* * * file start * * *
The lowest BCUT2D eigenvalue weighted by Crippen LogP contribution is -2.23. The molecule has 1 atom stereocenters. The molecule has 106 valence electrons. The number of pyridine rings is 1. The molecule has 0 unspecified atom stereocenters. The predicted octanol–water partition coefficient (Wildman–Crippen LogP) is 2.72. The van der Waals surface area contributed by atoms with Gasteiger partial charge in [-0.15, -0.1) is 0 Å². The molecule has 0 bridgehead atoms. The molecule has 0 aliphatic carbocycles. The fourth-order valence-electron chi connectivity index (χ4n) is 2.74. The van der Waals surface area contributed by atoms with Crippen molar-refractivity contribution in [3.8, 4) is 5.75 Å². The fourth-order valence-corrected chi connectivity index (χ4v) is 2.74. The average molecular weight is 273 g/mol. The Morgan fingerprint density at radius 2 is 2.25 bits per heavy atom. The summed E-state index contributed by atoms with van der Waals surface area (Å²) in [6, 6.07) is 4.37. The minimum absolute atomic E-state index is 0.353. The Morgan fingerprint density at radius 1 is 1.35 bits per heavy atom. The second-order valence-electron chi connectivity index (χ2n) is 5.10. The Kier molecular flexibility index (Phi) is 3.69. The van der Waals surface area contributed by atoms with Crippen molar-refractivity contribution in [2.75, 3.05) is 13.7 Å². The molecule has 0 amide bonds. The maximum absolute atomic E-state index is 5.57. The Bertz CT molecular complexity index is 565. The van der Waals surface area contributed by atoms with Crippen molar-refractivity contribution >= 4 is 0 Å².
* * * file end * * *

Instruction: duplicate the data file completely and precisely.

The lowest BCUT2D eigenvalue weighted by Crippen LogP contribution is -2.23. The molecule has 1 atom stereocenters. The molecule has 106 valence electrons. The number of pyridine rings is 1. The molecule has 0 unspecified atom stereocenters. The predicted octanol–water partition coefficient (Wildman–Crippen LogP) is 2.72. The van der Waals surface area contributed by atoms with Gasteiger partial charge in [-0.15, -0.1) is 0 Å². The molecule has 0 bridgehead atoms. The molecule has 0 aliphatic carbocycles. The fourth-order valence-electron chi connectivity index (χ4n) is 2.74. The van der Waals surface area contributed by atoms with Crippen molar-refractivity contribution in [3.8, 4) is 5.75 Å². The fourth-order valence-corrected chi connectivity index (χ4v) is 2.74. The average molecular weight is 273 g/mol. The Morgan fingerprint density at radius 2 is 2.25 bits per heavy atom. The summed E-state index contributed by atoms with van der Waals surface area (Å²) in [6, 6.07) is 4.37. The minimum absolute atomic E-state index is 0.353. The Morgan fingerprint density at radius 1 is 1.35 bits per heavy atom. The second-order valence-electron chi connectivity index (χ2n) is 5.10. The Kier molecular flexibility index (Phi) is 3.69. The van der Waals surface area contributed by atoms with Crippen molar-refractivity contribution in [2.75, 3.05) is 13.7 Å². The molecule has 0 amide bonds. The maximum absolute atomic E-state index is 5.57. The Bertz CT molecular complexity index is 565. The van der Waals surface area contributed by atoms with Crippen molar-refractivity contribution >= 4 is 0 Å².